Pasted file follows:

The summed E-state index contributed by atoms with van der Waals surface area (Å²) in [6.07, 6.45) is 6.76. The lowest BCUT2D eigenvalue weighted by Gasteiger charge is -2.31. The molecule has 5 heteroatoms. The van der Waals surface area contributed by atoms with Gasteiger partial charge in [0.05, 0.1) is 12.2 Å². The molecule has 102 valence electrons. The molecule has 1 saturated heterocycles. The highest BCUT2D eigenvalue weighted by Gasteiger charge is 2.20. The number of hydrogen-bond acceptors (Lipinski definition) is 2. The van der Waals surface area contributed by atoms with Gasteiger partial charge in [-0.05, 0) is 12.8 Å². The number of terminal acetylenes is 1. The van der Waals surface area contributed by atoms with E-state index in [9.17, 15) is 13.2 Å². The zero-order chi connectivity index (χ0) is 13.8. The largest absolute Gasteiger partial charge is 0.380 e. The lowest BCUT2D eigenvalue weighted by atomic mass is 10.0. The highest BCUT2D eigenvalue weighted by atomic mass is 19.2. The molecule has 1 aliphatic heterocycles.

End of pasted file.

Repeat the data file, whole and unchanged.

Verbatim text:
The summed E-state index contributed by atoms with van der Waals surface area (Å²) in [6.07, 6.45) is 6.76. The lowest BCUT2D eigenvalue weighted by Gasteiger charge is -2.31. The molecule has 5 heteroatoms. The van der Waals surface area contributed by atoms with Gasteiger partial charge in [0.05, 0.1) is 12.2 Å². The molecule has 102 valence electrons. The molecule has 1 saturated heterocycles. The highest BCUT2D eigenvalue weighted by Gasteiger charge is 2.20. The number of hydrogen-bond acceptors (Lipinski definition) is 2. The van der Waals surface area contributed by atoms with Gasteiger partial charge in [-0.05, 0) is 12.8 Å². The number of terminal acetylenes is 1. The van der Waals surface area contributed by atoms with E-state index in [9.17, 15) is 13.2 Å². The zero-order chi connectivity index (χ0) is 13.8. The largest absolute Gasteiger partial charge is 0.380 e. The lowest BCUT2D eigenvalue weighted by atomic mass is 10.0. The highest BCUT2D eigenvalue weighted by atomic mass is 19.2. The molecule has 1 aliphatic heterocycles.